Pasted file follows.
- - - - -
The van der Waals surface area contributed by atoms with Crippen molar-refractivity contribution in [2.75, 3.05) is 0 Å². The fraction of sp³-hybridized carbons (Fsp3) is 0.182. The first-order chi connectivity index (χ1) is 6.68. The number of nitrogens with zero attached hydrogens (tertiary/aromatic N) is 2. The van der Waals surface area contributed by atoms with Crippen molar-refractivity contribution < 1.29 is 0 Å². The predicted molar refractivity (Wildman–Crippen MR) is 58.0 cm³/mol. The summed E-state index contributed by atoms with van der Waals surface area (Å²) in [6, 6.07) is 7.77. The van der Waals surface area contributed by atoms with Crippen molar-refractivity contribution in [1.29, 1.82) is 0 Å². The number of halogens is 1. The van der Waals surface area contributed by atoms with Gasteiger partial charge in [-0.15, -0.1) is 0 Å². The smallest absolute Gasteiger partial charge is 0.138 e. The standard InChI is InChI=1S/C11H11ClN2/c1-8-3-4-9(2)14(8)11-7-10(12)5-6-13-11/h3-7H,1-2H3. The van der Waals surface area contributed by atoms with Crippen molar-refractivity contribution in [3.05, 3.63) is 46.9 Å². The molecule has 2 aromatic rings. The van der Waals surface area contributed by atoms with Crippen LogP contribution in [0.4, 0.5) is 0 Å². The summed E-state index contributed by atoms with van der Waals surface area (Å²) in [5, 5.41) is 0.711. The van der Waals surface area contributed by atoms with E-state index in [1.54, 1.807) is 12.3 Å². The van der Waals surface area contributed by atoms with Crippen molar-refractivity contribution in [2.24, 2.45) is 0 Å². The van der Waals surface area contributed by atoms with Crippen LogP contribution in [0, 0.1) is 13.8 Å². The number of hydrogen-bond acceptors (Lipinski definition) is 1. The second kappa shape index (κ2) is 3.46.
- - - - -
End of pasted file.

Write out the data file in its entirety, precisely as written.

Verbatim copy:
The van der Waals surface area contributed by atoms with Crippen molar-refractivity contribution in [2.75, 3.05) is 0 Å². The fraction of sp³-hybridized carbons (Fsp3) is 0.182. The first-order chi connectivity index (χ1) is 6.68. The number of nitrogens with zero attached hydrogens (tertiary/aromatic N) is 2. The van der Waals surface area contributed by atoms with Crippen molar-refractivity contribution < 1.29 is 0 Å². The predicted molar refractivity (Wildman–Crippen MR) is 58.0 cm³/mol. The summed E-state index contributed by atoms with van der Waals surface area (Å²) in [6, 6.07) is 7.77. The van der Waals surface area contributed by atoms with Crippen molar-refractivity contribution in [1.29, 1.82) is 0 Å². The number of halogens is 1. The van der Waals surface area contributed by atoms with Gasteiger partial charge in [-0.15, -0.1) is 0 Å². The smallest absolute Gasteiger partial charge is 0.138 e. The standard InChI is InChI=1S/C11H11ClN2/c1-8-3-4-9(2)14(8)11-7-10(12)5-6-13-11/h3-7H,1-2H3. The van der Waals surface area contributed by atoms with Crippen molar-refractivity contribution in [3.05, 3.63) is 46.9 Å². The molecule has 2 aromatic rings. The van der Waals surface area contributed by atoms with Crippen LogP contribution in [0.4, 0.5) is 0 Å². The summed E-state index contributed by atoms with van der Waals surface area (Å²) in [5, 5.41) is 0.711. The van der Waals surface area contributed by atoms with E-state index in [1.54, 1.807) is 12.3 Å². The van der Waals surface area contributed by atoms with Crippen molar-refractivity contribution in [2.24, 2.45) is 0 Å². The van der Waals surface area contributed by atoms with Crippen LogP contribution in [0, 0.1) is 13.8 Å². The number of hydrogen-bond acceptors (Lipinski definition) is 1. The second kappa shape index (κ2) is 3.46.